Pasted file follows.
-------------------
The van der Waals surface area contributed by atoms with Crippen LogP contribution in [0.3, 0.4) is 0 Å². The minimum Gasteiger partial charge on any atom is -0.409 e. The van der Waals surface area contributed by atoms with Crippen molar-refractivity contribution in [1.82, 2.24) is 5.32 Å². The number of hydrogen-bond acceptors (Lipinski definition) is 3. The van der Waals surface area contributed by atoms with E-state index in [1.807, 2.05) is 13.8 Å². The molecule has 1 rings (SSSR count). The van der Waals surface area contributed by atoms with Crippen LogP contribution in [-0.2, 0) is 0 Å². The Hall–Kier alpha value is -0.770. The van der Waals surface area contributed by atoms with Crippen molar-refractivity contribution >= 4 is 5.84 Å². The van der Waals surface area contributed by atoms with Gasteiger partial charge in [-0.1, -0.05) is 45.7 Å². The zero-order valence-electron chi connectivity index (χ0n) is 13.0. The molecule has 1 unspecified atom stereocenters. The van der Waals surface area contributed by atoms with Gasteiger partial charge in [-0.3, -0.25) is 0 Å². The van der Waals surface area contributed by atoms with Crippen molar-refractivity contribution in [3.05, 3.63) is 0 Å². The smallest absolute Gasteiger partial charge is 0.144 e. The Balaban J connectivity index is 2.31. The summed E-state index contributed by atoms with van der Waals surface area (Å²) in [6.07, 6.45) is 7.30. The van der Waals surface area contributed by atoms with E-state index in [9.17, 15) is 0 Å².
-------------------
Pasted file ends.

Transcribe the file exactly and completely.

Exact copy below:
The van der Waals surface area contributed by atoms with Crippen LogP contribution in [0.3, 0.4) is 0 Å². The minimum Gasteiger partial charge on any atom is -0.409 e. The van der Waals surface area contributed by atoms with Crippen molar-refractivity contribution in [1.82, 2.24) is 5.32 Å². The number of hydrogen-bond acceptors (Lipinski definition) is 3. The van der Waals surface area contributed by atoms with E-state index in [1.807, 2.05) is 13.8 Å². The molecule has 1 rings (SSSR count). The van der Waals surface area contributed by atoms with Crippen LogP contribution in [-0.2, 0) is 0 Å². The Hall–Kier alpha value is -0.770. The van der Waals surface area contributed by atoms with Crippen molar-refractivity contribution >= 4 is 5.84 Å². The van der Waals surface area contributed by atoms with Gasteiger partial charge in [-0.1, -0.05) is 45.7 Å². The zero-order valence-electron chi connectivity index (χ0n) is 13.0. The molecule has 1 unspecified atom stereocenters. The van der Waals surface area contributed by atoms with Gasteiger partial charge in [-0.3, -0.25) is 0 Å². The van der Waals surface area contributed by atoms with Crippen molar-refractivity contribution in [3.05, 3.63) is 0 Å². The smallest absolute Gasteiger partial charge is 0.144 e. The Balaban J connectivity index is 2.31. The summed E-state index contributed by atoms with van der Waals surface area (Å²) in [6.07, 6.45) is 7.30. The van der Waals surface area contributed by atoms with E-state index in [9.17, 15) is 0 Å².